Recently, my pastor friend James posted a video clip on Facebook of his Massachusetts congregation singing “THIS LITTLE LIGHT OF MINE.” He accompanied on the guitar backed up by a small band, and a little child led them. In this case, the little child was his preschool grandson, singing in full voice (perfect pitch!) with single-focused gusto into the mic his mama held. “ALL AROUND THE WORLD, I’M GONNA LET IT SHINE!” I watched the clip over and over, wiping away tears for this child, his light ready to shine brightly in a world of chaotic darkness.
“THIS LITTLE LIGHT OF MINE” FABRIC SCULPTURE
We clap and sing the message as if we’re sure of ourselves, until we remember the nature of darkness, not so much fun after all. Letting our light shine is easier said than done when “shining” may expose us, bring unwanted attention, responsibility, or risk. We’re talking about courage here.
At the newly opened Mississippi Civil Rights Museum in Jackson, visitors move from gallery to gallery surrounded by displays showing the slave trade, atrocities of the Jim Crow era, images of lynching, mutilated bodies, burning crosses, white sheets, police dogs straining at their leashes.
But as they enter the main rotunda, they trip motion sensors, and, above their heads, the one-of-a-kind 40’ fabric and light sculpture starts to move, glow, spin around. As more people enter, the sculpture comes to life, dancing and whirling, and the visitors are immersed in the sounds of people singing “This Little Light of Mine!”
CHARLOTTESVILLE SINGS IN THE FACE OF HATRED
In August, 2017, Christian pastors, Jewish rabbis, and lay people of many faith traditions stood before armed white supremacist militia and sang “This Little Light of Mine.” It was a tense weekend in Virginia. Klansmen and other white nationalists assembled for a “Unite the Right” rally, marching around in Trump hats, giving Nazi salutes, and waving Confederate flags. Progressive people of faith linked arms, prayed for courage, and sang this song to remind themselves of their individual responsibility. Whose gonna let it shine? “I’m gonna let it shine.” Who? I am. I am!
Does it matter that no one is quite sure where this melody and lyrics came from? Many song collections credit it as an African-American spiritual or a traditional folksong. It has that feel.
It’s now believed that Harry Dixon Loes composed it as a Sunday school gospel song in the 1920s, inspired by the passage in Matthew 5: “Let your light shine before others so they may see your good works and glorify God.”
In the 1950s, the Ward Singers, an all-female African-American gospel ensemble led by Clara Ward, lifted it from church school classrooms into the mainstream. Pete Seeger learned it from Zilphia Horton at the Highlander Folk School. It was the song that sustained voting rights activist Fannie Lou Hamer and others in the Civil Rights movement.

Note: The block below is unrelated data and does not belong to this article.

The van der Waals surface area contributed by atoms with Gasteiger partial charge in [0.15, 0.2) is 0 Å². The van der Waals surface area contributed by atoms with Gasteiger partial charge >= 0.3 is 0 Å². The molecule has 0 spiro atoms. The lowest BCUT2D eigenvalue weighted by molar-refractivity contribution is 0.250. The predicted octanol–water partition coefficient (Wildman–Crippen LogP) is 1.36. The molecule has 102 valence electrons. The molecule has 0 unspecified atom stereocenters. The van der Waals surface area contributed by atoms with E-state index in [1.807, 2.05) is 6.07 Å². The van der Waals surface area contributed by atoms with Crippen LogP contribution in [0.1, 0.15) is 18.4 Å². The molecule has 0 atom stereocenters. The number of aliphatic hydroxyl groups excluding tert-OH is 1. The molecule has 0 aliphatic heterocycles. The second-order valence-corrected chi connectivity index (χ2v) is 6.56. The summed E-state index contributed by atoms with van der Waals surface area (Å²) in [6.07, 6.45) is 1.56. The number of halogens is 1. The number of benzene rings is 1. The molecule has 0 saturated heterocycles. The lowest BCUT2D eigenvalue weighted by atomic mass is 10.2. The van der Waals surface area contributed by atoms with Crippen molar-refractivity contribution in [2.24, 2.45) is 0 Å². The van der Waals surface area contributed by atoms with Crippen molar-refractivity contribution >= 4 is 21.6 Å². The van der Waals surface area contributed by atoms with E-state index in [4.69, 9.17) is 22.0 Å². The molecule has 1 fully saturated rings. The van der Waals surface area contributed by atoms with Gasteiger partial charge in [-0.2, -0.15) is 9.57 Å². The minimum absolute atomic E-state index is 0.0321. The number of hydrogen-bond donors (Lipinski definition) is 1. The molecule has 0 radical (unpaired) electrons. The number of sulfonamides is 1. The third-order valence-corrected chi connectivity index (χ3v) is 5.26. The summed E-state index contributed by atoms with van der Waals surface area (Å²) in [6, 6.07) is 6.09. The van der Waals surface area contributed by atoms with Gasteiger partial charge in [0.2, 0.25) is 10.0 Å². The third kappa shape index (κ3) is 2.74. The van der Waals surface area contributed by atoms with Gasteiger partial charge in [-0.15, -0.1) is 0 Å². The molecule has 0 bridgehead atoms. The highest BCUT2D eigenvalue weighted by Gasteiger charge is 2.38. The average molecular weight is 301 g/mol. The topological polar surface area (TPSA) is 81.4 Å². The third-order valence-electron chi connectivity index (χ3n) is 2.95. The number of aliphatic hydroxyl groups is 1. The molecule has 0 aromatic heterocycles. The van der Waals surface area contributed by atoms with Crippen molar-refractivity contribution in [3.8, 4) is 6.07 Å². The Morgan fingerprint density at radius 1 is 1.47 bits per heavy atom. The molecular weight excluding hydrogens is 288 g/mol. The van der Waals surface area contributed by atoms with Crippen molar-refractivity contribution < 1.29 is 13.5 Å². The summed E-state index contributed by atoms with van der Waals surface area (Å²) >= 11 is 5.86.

MILGRAM VARIATION SHOWED THE POWER OF SETTING AN EXAMPLE
At Yale, in the 1960s, Stanley Milgram conducted a series of experiments on obedience to an authority. Volunteers were instructed to administer an electric shock to a person who incorrectly answered questions.
Sadly, almost all of the subjects felt compelled to follow orders, even ones that conflicted with conscience. They kept going, increasing the shocks from “very slight” to “dangerous” (450 volts), despite hearing agonized shrieks from the person (an actor) on the other side of the plexiglass.
There was one variation of the experiment, however, that generated a different response. When the subject was flanked by actors who openly objected to the experiment or balked at administering the shocks, the subject was inclined to follow their example. Hearing others object helped them summon the courage to question authority.
It’s hard to be brave, stand alone, rock the boat, question authority, interrupt a wrong, be the first to speak up. We fear ridicule, retribution, arrest. Knowing the risks, we justify inaction. But here’s some good news: we can be inspired by each other’s courage. Jesus knew this when he admonished: “Let your light so shine that others may see your good works and glorify God.” The Milgram study variation gave us scientific data to show that we can, indeed, influence others to do good by setting an example.
Is there someone in the crowd inspired by our lonely witness? We may never know; we must find the courage to risk doing the right thing anyway. Who’s gonna let their light shine? I am. I am.
TO GO DEEPER
“Bernice Johnson Reagon on ‘This Little Light of Mine’” Interview with Bill Moyers with historic video of singing during the Civil Rights movement, Moyers & Company, May 3, 2013
“‘This Little Light of Mine’ Shines at Civil Rights Museum” by Sherry Lucas, Mississippi Today, December 2, 2017
“Meet the Clergy Who Stared Down White Supremacists in Charlottesville” by Jack Jenkins, Think Progress, August 16, 2017
“We Sang ‘This Little Light of Mine’ as Torch-bearing Neo-Nazis Surrounded Our Church” by Leah Wise, Black Christian News , August 20, 2017
“Faith Leaders on the Front Lines in Charlottesville” by Celeste Kennel-Shank, The Christian Century, August 18, 2017
YOUTUBE: Pete Seeger, Arlo Guthrie, & David Amram lead singing of “This Little Light of Mine” at OWS Occupy Columbus Circle, 10/22/11
YOUTUBE: Fannie Lou Hamer singing “This Little Light of Mine”
YOUTUBE: Sam Cooke singing “This Little Light of Mine”
YOUTUBE: Soweto Gospel Choir (South Africa)